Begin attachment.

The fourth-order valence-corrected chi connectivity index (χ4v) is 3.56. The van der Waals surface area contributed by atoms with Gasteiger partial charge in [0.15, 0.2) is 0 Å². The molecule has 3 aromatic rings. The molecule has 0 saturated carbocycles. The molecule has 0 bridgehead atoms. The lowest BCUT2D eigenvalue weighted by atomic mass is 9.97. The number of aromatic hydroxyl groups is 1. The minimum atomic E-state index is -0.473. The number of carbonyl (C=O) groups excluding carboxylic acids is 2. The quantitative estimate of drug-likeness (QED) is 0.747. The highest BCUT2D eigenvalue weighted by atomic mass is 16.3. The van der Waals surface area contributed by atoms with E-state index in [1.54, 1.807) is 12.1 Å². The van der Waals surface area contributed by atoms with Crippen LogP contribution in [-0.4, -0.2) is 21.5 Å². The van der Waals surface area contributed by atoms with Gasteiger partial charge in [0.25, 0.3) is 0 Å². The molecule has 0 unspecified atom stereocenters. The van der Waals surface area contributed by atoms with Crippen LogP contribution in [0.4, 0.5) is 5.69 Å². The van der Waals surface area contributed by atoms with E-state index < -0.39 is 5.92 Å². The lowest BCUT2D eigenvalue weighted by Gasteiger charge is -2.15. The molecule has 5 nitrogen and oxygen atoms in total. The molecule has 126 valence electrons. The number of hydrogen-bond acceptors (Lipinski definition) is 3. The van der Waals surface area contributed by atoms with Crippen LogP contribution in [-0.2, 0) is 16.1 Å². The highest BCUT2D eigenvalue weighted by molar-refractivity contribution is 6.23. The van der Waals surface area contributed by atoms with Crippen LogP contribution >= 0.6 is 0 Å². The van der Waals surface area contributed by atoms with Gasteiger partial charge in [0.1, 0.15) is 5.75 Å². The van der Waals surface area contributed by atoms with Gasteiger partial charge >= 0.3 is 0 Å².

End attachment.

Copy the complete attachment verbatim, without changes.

The fourth-order valence-corrected chi connectivity index (χ4v) is 3.56. The van der Waals surface area contributed by atoms with Gasteiger partial charge in [0.15, 0.2) is 0 Å². The molecule has 3 aromatic rings. The molecule has 0 saturated carbocycles. The molecule has 0 bridgehead atoms. The lowest BCUT2D eigenvalue weighted by atomic mass is 9.97. The number of aromatic hydroxyl groups is 1. The minimum atomic E-state index is -0.473. The number of carbonyl (C=O) groups excluding carboxylic acids is 2. The quantitative estimate of drug-likeness (QED) is 0.747. The highest BCUT2D eigenvalue weighted by atomic mass is 16.3. The van der Waals surface area contributed by atoms with E-state index in [1.54, 1.807) is 12.1 Å². The van der Waals surface area contributed by atoms with Crippen LogP contribution in [-0.4, -0.2) is 21.5 Å². The van der Waals surface area contributed by atoms with Gasteiger partial charge in [0.25, 0.3) is 0 Å². The molecule has 0 unspecified atom stereocenters. The van der Waals surface area contributed by atoms with Crippen LogP contribution in [0.4, 0.5) is 5.69 Å². The van der Waals surface area contributed by atoms with E-state index < -0.39 is 5.92 Å². The lowest BCUT2D eigenvalue weighted by Gasteiger charge is -2.15. The molecule has 5 nitrogen and oxygen atoms in total. The molecule has 126 valence electrons. The number of hydrogen-bond acceptors (Lipinski definition) is 3. The van der Waals surface area contributed by atoms with Crippen LogP contribution in [-0.2, 0) is 16.1 Å². The highest BCUT2D eigenvalue weighted by molar-refractivity contribution is 6.23. The van der Waals surface area contributed by atoms with Crippen LogP contribution >= 0.6 is 0 Å². The van der Waals surface area contributed by atoms with Gasteiger partial charge in [0.1, 0.15) is 5.75 Å². The van der Waals surface area contributed by atoms with Gasteiger partial charge >= 0.3 is 0 Å².